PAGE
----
The UK Government’s Office for Product Safety and Standards (OPSS) recently published a report on AI and product safety. This is an in-depth report worthy of a full read. We have extracted some high level points from the report, go to the end for a link to download the full report.
Opportunities and benefits
The primary value of AI systems is their ability to perform complex analytical tasks in real-time that would not be possible for humans. The application of AI to consumer products can lead to enhanced safety outcomes for consumers. This can happen on an indirect basis, whereby consumers benefit from enhanced product safety performances through AI-led improvements in their manufacturing processes, or on a direct basis where consumers could benefit directly from the embedding of AI in products, which could identify unsafe product usage or optimise product performance. The ability to predict repair needs is called predictive maintenance, enabling organisations to forecast when equipment will fail so that its repair can be scheduled on time. By establishing when an intervention is needed, predictive maintenance can play a key role in preventing accidents from occurring due to malfunctioning or product failure.
AI may aid the tasks fulfilled by engineers and other professionals by allowing them to input information on restrictions, production methods, material and other variables into an algorithm that can cut their time and effort. The algorithm may then develop only solutions that are safe, allowing designers and engineers to focus on the design aspects.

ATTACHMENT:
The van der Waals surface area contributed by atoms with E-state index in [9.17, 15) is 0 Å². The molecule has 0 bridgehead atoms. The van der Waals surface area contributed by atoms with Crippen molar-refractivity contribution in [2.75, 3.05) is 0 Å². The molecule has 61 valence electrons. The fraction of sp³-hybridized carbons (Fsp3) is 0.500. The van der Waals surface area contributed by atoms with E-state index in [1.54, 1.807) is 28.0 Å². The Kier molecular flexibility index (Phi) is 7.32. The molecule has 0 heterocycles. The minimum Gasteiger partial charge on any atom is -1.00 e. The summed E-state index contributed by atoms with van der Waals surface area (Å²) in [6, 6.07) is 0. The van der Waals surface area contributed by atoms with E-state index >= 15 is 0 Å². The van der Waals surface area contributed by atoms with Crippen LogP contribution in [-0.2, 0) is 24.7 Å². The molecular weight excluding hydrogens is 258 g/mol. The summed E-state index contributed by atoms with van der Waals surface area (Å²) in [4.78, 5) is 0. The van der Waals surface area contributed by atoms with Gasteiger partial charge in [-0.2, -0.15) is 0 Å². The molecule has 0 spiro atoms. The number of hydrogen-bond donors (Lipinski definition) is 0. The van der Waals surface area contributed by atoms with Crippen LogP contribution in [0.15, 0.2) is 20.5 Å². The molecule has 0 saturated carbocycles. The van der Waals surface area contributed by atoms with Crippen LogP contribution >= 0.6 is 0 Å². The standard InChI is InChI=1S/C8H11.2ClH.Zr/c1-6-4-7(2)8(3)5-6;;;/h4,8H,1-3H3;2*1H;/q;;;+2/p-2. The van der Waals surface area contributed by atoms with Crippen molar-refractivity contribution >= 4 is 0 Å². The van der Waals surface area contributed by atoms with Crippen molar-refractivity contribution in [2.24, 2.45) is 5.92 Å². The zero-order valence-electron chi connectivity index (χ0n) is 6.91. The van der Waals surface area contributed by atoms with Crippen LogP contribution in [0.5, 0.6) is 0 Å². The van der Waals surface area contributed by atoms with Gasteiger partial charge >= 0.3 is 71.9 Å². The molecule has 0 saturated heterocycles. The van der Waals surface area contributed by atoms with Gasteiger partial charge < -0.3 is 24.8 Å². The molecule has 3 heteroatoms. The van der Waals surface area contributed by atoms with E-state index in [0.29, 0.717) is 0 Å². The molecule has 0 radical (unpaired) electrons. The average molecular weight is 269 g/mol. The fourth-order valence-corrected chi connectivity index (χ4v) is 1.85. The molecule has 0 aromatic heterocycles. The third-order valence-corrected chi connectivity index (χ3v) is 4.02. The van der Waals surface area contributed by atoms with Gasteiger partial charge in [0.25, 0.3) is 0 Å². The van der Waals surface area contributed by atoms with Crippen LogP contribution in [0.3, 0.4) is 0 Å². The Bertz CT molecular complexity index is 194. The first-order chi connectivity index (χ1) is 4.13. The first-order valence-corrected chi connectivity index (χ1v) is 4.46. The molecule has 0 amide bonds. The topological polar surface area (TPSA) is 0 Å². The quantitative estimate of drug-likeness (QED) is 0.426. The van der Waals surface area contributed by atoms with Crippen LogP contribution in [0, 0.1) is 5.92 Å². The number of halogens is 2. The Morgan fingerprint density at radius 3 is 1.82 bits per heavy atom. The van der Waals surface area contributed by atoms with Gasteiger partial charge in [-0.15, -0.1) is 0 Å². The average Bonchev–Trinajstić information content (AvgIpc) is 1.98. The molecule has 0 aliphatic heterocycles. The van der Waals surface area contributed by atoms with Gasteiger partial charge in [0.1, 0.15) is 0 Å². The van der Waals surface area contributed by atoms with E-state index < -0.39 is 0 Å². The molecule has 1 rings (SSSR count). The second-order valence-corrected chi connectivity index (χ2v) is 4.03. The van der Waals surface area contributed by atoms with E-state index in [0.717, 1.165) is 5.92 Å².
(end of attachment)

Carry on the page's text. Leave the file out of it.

Challenges and Risks
Transparency and explainability
AI developers are required to make certain decisions, which have a range of trade-offs. One key decision relates to the type of model to employ; simpler, more traditional models tend to be more transparent and interpretable compared to more complex models, but may not be able to achieve the same level of performance. As a result, many AI systems lack transparency and explainability.
Security and resilience
The resilience of an AI system can be tested by cyber security or other adversarial methods that can present a risk. Such methods are characterised by attempts to fool an AI system into misclassifying certain inputs or making incorrect or inaccurate predictions. A study quoted in the report illustrated that neural network powered facial image recognition systems could be fooled into recognising someone as a different person with a high degree of certainty if specially printed multicoloured glasses were used.
Fairness and discrimination
AI systems have been shown to produce discriminatory or inaccurate results, often due to biases or imbalances in the data used to train, validate and test such systems.
Privacy and data protection
The data driven nature of AI systems can lead to privacy and data protection related issues. Inferences made by AI systems have been demonstrated in many environments to seemingly transform non-sensitive data into sensitive personal data and make decisions on that basis. For instance, researchers have demonstrated the ability to use data collected by smartphones to predict clinical depression.
To download the full report, click here.